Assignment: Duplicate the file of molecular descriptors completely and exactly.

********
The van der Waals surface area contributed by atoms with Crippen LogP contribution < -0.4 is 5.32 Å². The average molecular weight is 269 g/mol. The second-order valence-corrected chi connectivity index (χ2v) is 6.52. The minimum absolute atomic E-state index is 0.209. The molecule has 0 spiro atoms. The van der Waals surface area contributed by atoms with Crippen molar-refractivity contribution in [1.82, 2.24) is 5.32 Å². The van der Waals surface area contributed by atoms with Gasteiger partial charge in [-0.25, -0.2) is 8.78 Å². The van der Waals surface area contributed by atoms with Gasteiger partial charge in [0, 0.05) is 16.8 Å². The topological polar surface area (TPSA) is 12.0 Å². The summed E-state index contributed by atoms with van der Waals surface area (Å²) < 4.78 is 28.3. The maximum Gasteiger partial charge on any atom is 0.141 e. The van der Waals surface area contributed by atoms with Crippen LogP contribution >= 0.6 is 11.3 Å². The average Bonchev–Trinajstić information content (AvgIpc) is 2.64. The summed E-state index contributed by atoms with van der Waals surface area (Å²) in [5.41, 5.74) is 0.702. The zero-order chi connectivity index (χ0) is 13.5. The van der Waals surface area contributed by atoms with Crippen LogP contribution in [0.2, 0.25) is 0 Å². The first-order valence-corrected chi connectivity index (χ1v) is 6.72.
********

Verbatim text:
The van der Waals surface area contributed by atoms with Crippen LogP contribution < -0.4 is 5.32 Å². The average molecular weight is 269 g/mol. The second-order valence-corrected chi connectivity index (χ2v) is 6.52. The minimum absolute atomic E-state index is 0.209. The molecule has 0 spiro atoms. The van der Waals surface area contributed by atoms with Crippen molar-refractivity contribution in [1.82, 2.24) is 5.32 Å². The van der Waals surface area contributed by atoms with Gasteiger partial charge in [-0.25, -0.2) is 8.78 Å². The van der Waals surface area contributed by atoms with Gasteiger partial charge in [0, 0.05) is 16.8 Å². The topological polar surface area (TPSA) is 12.0 Å². The summed E-state index contributed by atoms with van der Waals surface area (Å²) < 4.78 is 28.3. The maximum Gasteiger partial charge on any atom is 0.141 e. The van der Waals surface area contributed by atoms with Crippen LogP contribution >= 0.6 is 11.3 Å². The average Bonchev–Trinajstić information content (AvgIpc) is 2.64. The summed E-state index contributed by atoms with van der Waals surface area (Å²) in [5.41, 5.74) is 0.702. The zero-order chi connectivity index (χ0) is 13.5. The van der Waals surface area contributed by atoms with Crippen LogP contribution in [0.2, 0.25) is 0 Å². The first-order valence-corrected chi connectivity index (χ1v) is 6.72.